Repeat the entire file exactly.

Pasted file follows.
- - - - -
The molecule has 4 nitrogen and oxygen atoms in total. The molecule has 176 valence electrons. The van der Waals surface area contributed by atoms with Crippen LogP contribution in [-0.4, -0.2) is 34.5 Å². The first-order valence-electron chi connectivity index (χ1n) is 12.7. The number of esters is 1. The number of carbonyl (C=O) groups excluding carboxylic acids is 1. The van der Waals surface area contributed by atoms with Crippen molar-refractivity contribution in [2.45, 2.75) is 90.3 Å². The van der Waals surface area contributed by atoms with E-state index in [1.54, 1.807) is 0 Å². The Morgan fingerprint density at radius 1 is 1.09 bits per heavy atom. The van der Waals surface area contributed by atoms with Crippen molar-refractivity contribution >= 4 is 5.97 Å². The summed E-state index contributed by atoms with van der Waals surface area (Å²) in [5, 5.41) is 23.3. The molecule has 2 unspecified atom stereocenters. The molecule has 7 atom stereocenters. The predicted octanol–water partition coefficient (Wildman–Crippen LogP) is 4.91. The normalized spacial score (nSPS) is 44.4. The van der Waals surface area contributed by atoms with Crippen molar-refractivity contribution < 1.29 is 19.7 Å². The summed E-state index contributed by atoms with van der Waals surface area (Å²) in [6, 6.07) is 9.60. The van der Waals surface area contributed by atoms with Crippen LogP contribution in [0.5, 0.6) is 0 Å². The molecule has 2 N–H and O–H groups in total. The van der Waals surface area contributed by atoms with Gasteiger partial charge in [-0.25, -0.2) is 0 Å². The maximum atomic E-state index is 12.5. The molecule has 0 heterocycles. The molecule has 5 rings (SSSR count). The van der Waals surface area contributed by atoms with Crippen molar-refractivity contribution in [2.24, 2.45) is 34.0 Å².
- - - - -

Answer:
The molecule has 4 nitrogen and oxygen atoms in total. The molecule has 176 valence electrons. The van der Waals surface area contributed by atoms with Crippen LogP contribution in [-0.4, -0.2) is 34.5 Å². The first-order valence-electron chi connectivity index (χ1n) is 12.7. The number of esters is 1. The number of carbonyl (C=O) groups excluding carboxylic acids is 1. The van der Waals surface area contributed by atoms with Crippen molar-refractivity contribution in [2.45, 2.75) is 90.3 Å². The van der Waals surface area contributed by atoms with E-state index in [1.54, 1.807) is 0 Å². The Morgan fingerprint density at radius 1 is 1.09 bits per heavy atom. The van der Waals surface area contributed by atoms with Crippen molar-refractivity contribution >= 4 is 5.97 Å². The summed E-state index contributed by atoms with van der Waals surface area (Å²) in [5, 5.41) is 23.3. The molecule has 2 unspecified atom stereocenters. The molecule has 7 atom stereocenters. The predicted octanol–water partition coefficient (Wildman–Crippen LogP) is 4.91. The normalized spacial score (nSPS) is 44.4. The van der Waals surface area contributed by atoms with Crippen molar-refractivity contribution < 1.29 is 19.7 Å². The summed E-state index contributed by atoms with van der Waals surface area (Å²) in [6, 6.07) is 9.60. The van der Waals surface area contributed by atoms with Crippen LogP contribution in [0.5, 0.6) is 0 Å². The molecule has 2 N–H and O–H groups in total. The van der Waals surface area contributed by atoms with Gasteiger partial charge in [-0.25, -0.2) is 0 Å². The maximum atomic E-state index is 12.5. The molecule has 0 heterocycles. The molecule has 5 rings (SSSR count). The van der Waals surface area contributed by atoms with Crippen molar-refractivity contribution in [2.24, 2.45) is 34.0 Å².